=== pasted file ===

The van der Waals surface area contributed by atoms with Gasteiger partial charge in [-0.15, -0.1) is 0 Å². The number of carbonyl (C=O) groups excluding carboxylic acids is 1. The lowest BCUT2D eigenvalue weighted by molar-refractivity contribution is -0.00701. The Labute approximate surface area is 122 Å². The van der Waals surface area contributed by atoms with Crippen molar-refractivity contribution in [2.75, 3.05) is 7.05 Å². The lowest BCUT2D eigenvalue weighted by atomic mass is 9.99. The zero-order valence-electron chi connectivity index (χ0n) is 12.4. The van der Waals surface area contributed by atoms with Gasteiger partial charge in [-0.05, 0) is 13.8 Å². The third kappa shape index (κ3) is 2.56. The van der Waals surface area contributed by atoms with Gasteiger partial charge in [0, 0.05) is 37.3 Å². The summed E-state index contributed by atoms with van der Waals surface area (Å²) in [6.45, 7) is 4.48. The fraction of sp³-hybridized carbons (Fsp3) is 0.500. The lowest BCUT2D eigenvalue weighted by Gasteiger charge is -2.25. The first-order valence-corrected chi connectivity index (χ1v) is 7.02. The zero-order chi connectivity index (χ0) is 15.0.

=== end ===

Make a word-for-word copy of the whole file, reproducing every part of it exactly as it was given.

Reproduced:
The van der Waals surface area contributed by atoms with Gasteiger partial charge in [-0.15, -0.1) is 0 Å². The number of carbonyl (C=O) groups excluding carboxylic acids is 1. The lowest BCUT2D eigenvalue weighted by molar-refractivity contribution is -0.00701. The Labute approximate surface area is 122 Å². The van der Waals surface area contributed by atoms with Crippen molar-refractivity contribution in [2.75, 3.05) is 7.05 Å². The lowest BCUT2D eigenvalue weighted by atomic mass is 9.99. The zero-order valence-electron chi connectivity index (χ0n) is 12.4. The van der Waals surface area contributed by atoms with Gasteiger partial charge in [-0.05, 0) is 13.8 Å². The third kappa shape index (κ3) is 2.56. The van der Waals surface area contributed by atoms with Gasteiger partial charge in [0, 0.05) is 37.3 Å². The summed E-state index contributed by atoms with van der Waals surface area (Å²) in [6.45, 7) is 4.48. The fraction of sp³-hybridized carbons (Fsp3) is 0.500. The lowest BCUT2D eigenvalue weighted by Gasteiger charge is -2.25. The first-order valence-corrected chi connectivity index (χ1v) is 7.02. The zero-order chi connectivity index (χ0) is 15.0.